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AHRQ’s Report On Health IT-Enabled Quality Measurement: Making Quality Improvement and IT Work Together

November 1, 2013
by Mark Hagland
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P. Jon White, M.D., of AHRQ, shares his perspectives on the nexus between quality improvement and health IT

In September, the Agency for Healthcare Research and Quality (AHRQ) released a new report, “Health IT-Enabled Quality Measurement: Perspectives, Pathways, and Practice Guidance,” which “examines the intersection of health IT and quality measurement, reflecting the expectation that health IT-enabled quality measurement can make quality improvement possible.” As the announcement on the agency’s website stated, “It is presented to share information, stimulate discussion, assist communication among stakeholders, facilitate understanding, and to provide guidance on potential infrastructure enhancements that could be pursued, individually or collectively.” The report was prepared by Booz Allen Hamilton, and its authors were Rebecca A. Roper, Kristine Martin Anderson, Christina A. Marsh, and Anjanette C. Flemming. Roper is director of the Practice-Based Research Network Initiative within the Health Information Technology Portfolio at AHRQ; she reports to P. Jon White, M.D., director of the Health Information Technology Portfolio.

As the report notes, “Until recently, quality measurement relied almost exclusively on the use of electronic claims data, manual chart abstraction, and patient surveys. However, the enormous, recent growth in the adoption of health IT provides an opportunity for more efficient quality measurement, the development of new types of measures serving various purposes and end users, and tighter integration between quality measurement and quality improvement. The sudden increase in availability of digital information,” the authors point out, “raises expectations across all stakeholders who use, work with, or oversee aspects of the healthcare system with respect to how data can be used to improve care, while many of those same stakeholders are simultaneously facing the challenges associated with acquiring new health IT systems and integrating them into the healthcare delivery organization.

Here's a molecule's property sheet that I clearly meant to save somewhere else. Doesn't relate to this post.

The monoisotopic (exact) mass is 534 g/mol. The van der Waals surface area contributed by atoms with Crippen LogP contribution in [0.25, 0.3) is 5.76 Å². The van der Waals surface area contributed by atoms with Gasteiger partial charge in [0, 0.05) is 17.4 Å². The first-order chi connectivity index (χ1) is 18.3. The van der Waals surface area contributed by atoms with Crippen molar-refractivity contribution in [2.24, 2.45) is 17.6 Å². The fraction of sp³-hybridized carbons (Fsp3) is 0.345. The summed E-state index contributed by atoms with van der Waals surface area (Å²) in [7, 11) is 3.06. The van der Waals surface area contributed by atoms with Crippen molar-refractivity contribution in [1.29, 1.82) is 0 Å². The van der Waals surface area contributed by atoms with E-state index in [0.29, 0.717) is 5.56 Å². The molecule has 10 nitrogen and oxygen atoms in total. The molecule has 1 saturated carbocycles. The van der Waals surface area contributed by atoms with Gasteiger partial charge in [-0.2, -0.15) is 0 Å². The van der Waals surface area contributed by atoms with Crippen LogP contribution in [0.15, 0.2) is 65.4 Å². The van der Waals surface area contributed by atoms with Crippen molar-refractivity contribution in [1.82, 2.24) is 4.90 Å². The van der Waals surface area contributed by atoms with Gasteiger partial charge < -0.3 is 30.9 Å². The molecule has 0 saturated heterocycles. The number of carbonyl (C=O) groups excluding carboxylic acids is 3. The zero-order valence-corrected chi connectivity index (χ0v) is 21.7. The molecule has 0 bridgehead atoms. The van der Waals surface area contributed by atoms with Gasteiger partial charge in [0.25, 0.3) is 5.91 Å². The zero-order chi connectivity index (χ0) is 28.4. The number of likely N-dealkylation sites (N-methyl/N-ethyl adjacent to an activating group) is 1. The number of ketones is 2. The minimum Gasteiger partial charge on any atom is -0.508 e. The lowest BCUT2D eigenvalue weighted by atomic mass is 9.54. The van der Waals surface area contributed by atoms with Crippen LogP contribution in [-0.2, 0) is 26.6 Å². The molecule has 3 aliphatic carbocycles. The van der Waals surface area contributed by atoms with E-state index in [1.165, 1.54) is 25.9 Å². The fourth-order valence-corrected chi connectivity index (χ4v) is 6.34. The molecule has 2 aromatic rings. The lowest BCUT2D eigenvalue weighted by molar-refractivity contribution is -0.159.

The report acknowledges the importance of the passage of the Health Information Technology for Economic and Clinical Health (HITECH) Act and the Affordable Care Act (ACA) in accelerating healthcare information technology development across the U.S. healthcare system. Based on some of the progress taking place, the authors recommend the following:

  • Measurement should be patient-centered.
  • Measurement should be supported by end users’ education and collaboration.
  • Measurement should be aligned to national priorities.
  • Measurement should be actionable and built to work within a system of quality improvement.
  • Measurement should leverage available technologies.

The report goes on to delve deeply into issues around managing two separate phenomena that overlap in practice: quality measurement and improvement activities, and the ongoing development and implementation of information systems, especially clinical information systems. It provides guidance at the conceptual level to healthcare leaders considering, planning, or already implementing both types of activities and systems.

Shortly after the publication of the report, Dr. White, who conceived the report and oversaw its publication, spoke with HCI Editor-in-Chief Mark Hagland regarding its content and implications. Below are excerpts from that interview.

What was the strategic goal of the agency in developing and publishing this report?

There are a lot of federal programs looking at health IT; ONC [the Office of the National Coordinator for Health IT] is helping to guide providers on health IT, and CMS [the Centers for Medicare & Medicaid Services] is providing incentive payments. AHRQ’s job is to provide the best evidence possible and to make sure that providers have good tools at their disposal that are evidence-based. There’s a lot of stuff happening now, and it’s a very exciting time. We wanted to have a sense of what the questions were to ask, not only now, but in five or ten years from now. And to do it in a thoughtful way, you need to stop and look at the current landscape. So first, we wanted to ask what the big questions were that we ought to be asking our people to think about now. And as a secondary goal, we wanted to find out what things people say they have a need for, and can begin to work on, in terms of processes or infrastructure, that can help them get where they want to go.

P. Jon White, M.D.

We all need for the federal agencies to be pulling in the same direction in these areas, right?

I agree completely. No one person or organization will be able to do this well; everybody has to be able to communicate clearly, regularly, and effectively, in order for this to work. They’ll have to communicate about what’s going well and not; you can’t leave anyone behind.

How do you see the areas around data aggregation, integration, and exchange?


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